that had spanned the ice house.
Thomas Jefferson’s spirit returned to the White House in the twentieth century after a long absence in the later nineteenth. It was not so much a guardian spirit, with so little left to guard, as it was a name invoked for periodic remodeling progress and the occasional brief reminders when architectural relics were found and destroyed. In making his case to clean up the White House exterior, Charles McKim invoked the spirit of Jefferson, as he did that of L’Enfant at about the same time when cleaning up the Mall under the McMillan plan. McKim referred to the “restored” wings on the house as returning the “saucer” to the “cup.”88
He proudly reported the discovery of the original east wing’s foundations as they were excavated for the new reconstructed wing (illustration 38). Jules Guérin’s evocative images from 1902 show a romanticized land- scape with the visual impact of Jefferson’s two wings as they might have looked had his landscape been executed (illustration 43). McKim was not a historical architect by any means, but his partner Stanford White had been immersed in studying Thomas Jefferson during the reconstruction of the Rotunda at the University of Virginia in the 1890s. McKim’s passing interest in Jefferson led Roosevelt to acknowledge him in a public statement: “In making the restoration the utmost care has been exercised to come as near as possible to the early plans and to supplement these plans by a careful study of such buildings as that of the University of Virginia, which was built by Jefferson.”89
Excavations inside the West Wing have from time to time turned up bits of Jefferson’s structure. Hoover’s remodeling in 1929 revealed some, as did the 1933 installation of Franklin Roosevelt’s pool. Truman invoked Jefferson for a hotly criticized project of adding to the White House exterior. Having given a speech at the University of Virginia in 1947, Truman admired Jefferson’s suspended balconies on The Lawn pavilions and used that device’s origin in arguing for a similar suspended balcony on the South Portico. Although Jefferson is probably mentioned by every president who dwells in the house, Kennedy famously invoked Jefferson’s intellectual spirit in his tribute during a nobel laureates’ dinner: “I think this is the most extraordinary collection of talent, of human knowledge, that has ever been gathered at the White House, with the possible exception of when Thomas Jefferson dined alone.”90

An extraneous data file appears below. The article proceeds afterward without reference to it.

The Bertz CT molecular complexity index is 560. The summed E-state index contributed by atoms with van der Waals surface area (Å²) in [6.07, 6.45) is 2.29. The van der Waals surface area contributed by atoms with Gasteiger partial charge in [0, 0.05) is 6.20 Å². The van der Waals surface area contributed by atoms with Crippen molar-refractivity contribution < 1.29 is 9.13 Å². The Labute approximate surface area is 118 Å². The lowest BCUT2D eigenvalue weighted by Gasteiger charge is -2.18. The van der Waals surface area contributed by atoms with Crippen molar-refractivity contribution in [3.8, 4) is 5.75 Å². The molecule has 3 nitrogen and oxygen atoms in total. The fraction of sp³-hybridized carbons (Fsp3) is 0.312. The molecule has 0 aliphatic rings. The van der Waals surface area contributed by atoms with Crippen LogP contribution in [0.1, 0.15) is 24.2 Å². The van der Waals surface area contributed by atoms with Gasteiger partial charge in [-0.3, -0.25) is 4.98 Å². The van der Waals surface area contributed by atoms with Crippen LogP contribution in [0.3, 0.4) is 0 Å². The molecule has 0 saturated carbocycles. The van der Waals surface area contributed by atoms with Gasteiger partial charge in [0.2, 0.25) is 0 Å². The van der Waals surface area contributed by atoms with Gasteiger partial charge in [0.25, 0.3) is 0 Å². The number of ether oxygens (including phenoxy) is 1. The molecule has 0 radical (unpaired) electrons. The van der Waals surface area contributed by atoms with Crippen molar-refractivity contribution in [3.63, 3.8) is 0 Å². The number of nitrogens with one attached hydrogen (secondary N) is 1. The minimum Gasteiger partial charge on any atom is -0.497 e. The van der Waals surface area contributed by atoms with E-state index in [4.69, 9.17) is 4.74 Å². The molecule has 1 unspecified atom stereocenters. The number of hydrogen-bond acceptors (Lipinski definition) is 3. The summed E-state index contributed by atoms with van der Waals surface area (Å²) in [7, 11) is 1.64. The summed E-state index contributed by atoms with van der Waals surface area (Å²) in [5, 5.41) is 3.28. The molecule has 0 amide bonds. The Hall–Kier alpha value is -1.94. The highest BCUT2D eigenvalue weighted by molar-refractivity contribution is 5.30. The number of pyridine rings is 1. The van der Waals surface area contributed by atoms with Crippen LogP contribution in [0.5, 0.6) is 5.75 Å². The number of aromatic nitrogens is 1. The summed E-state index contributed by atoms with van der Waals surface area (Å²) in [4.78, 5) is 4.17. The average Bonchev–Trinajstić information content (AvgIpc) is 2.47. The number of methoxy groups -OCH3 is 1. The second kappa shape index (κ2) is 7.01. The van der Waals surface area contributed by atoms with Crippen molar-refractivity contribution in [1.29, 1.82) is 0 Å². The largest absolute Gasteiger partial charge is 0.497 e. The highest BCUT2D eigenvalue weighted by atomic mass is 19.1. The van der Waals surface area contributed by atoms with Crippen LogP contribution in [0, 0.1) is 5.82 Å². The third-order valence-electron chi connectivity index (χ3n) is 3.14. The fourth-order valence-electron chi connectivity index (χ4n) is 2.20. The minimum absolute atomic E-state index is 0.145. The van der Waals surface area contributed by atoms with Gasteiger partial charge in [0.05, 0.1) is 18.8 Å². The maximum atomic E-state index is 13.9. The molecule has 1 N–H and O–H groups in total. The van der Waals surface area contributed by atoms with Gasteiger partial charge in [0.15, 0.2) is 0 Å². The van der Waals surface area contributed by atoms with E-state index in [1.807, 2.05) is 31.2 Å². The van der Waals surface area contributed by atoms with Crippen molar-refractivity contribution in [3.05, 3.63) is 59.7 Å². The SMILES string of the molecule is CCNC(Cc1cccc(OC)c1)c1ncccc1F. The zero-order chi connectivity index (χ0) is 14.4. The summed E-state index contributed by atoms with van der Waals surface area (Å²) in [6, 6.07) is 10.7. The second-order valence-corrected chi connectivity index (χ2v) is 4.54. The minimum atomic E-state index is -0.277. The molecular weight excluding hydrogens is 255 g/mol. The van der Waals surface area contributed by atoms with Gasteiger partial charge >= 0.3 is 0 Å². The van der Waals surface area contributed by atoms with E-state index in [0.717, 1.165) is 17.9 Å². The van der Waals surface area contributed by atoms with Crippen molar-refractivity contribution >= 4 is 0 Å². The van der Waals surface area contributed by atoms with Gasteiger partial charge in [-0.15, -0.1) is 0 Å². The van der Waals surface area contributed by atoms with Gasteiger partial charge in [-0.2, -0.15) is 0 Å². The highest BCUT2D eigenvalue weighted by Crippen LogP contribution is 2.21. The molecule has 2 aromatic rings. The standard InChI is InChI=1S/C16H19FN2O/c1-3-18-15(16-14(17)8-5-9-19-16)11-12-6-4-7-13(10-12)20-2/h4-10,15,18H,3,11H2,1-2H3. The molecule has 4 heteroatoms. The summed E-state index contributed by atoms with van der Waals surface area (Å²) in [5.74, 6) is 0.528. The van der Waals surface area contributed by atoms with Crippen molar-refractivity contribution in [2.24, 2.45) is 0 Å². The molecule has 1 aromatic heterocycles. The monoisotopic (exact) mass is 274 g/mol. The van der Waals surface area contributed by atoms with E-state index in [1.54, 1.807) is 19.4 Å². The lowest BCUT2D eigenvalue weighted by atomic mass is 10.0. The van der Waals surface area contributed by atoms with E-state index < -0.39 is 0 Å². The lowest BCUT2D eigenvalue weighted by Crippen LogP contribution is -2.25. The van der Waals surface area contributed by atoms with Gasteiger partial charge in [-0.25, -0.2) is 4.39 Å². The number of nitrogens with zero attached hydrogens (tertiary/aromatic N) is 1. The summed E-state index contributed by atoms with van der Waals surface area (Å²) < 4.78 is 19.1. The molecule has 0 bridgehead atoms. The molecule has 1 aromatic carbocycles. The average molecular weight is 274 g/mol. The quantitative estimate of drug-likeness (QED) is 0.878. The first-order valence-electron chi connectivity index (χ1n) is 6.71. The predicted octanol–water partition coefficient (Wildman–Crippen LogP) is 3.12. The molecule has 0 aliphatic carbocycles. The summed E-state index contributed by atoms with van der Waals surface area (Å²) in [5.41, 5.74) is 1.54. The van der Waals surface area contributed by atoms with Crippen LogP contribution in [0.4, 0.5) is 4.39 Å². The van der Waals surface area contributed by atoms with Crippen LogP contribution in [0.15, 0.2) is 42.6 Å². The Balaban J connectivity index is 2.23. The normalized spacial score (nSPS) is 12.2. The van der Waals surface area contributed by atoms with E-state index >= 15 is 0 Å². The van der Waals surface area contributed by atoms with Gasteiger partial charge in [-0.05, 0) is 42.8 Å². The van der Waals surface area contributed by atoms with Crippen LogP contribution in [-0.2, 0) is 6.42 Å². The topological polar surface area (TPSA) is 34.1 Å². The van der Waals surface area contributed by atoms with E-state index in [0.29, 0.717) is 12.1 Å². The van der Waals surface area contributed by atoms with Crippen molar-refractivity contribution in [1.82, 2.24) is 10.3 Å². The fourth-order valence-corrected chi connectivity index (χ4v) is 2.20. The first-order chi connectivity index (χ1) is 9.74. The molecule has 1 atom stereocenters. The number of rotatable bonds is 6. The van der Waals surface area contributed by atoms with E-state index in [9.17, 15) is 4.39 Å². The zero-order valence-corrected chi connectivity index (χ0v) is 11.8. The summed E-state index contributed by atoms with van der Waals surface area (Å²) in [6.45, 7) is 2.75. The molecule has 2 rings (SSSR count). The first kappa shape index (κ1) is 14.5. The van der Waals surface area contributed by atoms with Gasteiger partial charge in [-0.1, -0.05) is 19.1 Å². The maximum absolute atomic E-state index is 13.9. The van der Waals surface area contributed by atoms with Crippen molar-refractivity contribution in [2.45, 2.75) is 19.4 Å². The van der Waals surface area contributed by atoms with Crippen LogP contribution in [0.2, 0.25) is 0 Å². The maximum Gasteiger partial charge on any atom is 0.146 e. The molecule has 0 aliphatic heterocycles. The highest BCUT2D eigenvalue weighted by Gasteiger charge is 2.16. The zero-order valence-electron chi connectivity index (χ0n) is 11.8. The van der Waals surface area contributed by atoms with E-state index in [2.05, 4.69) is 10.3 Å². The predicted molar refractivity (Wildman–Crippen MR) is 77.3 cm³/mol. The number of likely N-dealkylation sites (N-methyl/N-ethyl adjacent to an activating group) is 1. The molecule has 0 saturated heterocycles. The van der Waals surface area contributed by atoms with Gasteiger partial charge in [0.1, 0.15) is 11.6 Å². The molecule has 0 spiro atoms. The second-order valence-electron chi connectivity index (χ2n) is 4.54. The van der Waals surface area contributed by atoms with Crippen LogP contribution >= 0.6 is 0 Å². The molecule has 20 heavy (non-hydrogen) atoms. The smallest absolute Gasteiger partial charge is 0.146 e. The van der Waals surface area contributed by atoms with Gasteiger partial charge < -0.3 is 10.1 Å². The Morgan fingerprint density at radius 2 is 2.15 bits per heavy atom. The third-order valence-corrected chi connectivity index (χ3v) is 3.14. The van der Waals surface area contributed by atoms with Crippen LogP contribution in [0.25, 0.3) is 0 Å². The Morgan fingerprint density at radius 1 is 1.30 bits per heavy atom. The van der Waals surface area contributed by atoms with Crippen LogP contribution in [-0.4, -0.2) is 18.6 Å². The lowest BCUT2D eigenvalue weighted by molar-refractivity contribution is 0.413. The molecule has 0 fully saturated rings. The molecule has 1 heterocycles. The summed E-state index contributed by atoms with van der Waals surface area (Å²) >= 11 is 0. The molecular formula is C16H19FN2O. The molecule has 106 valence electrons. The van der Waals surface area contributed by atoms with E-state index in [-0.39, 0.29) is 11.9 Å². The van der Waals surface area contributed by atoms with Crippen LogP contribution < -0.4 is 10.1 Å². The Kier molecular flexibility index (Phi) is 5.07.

Since the 1940s Jefferson has stood in oversize bronze in the Jefferson Memorial, gazing north toward the White House. Jefferson would not lament the loss of his architectural vision or the treatment of his special wings, for he was known to favor the future over the past. The White House remains, in the words of William Seale, far more significant as a “cultural artifact” than as a misunderstood piece of venerable architecture.91 Inherent in the original wings, however, are the thematic elements of Jefferson’s synthesis of ancient and modern architecture, landscape design and nature, construction technology, and the efficiency of domestic and public service. Jefferson’s wings, like the house itself, have suffered use, reuse, and abuse. They recall the unfulfilled and unfinished business that is historically appropriate for the ever-changing nature of the White House. There newness has always been considered superior, and even in the nation’s best interest, to any regard for historical fabric. Like the unquenchable need to use and interpret Thomas Jefferson from generation to generation, the symbolic and imaginative power of the White House is intangible and never ending, and always focused on the present and the future.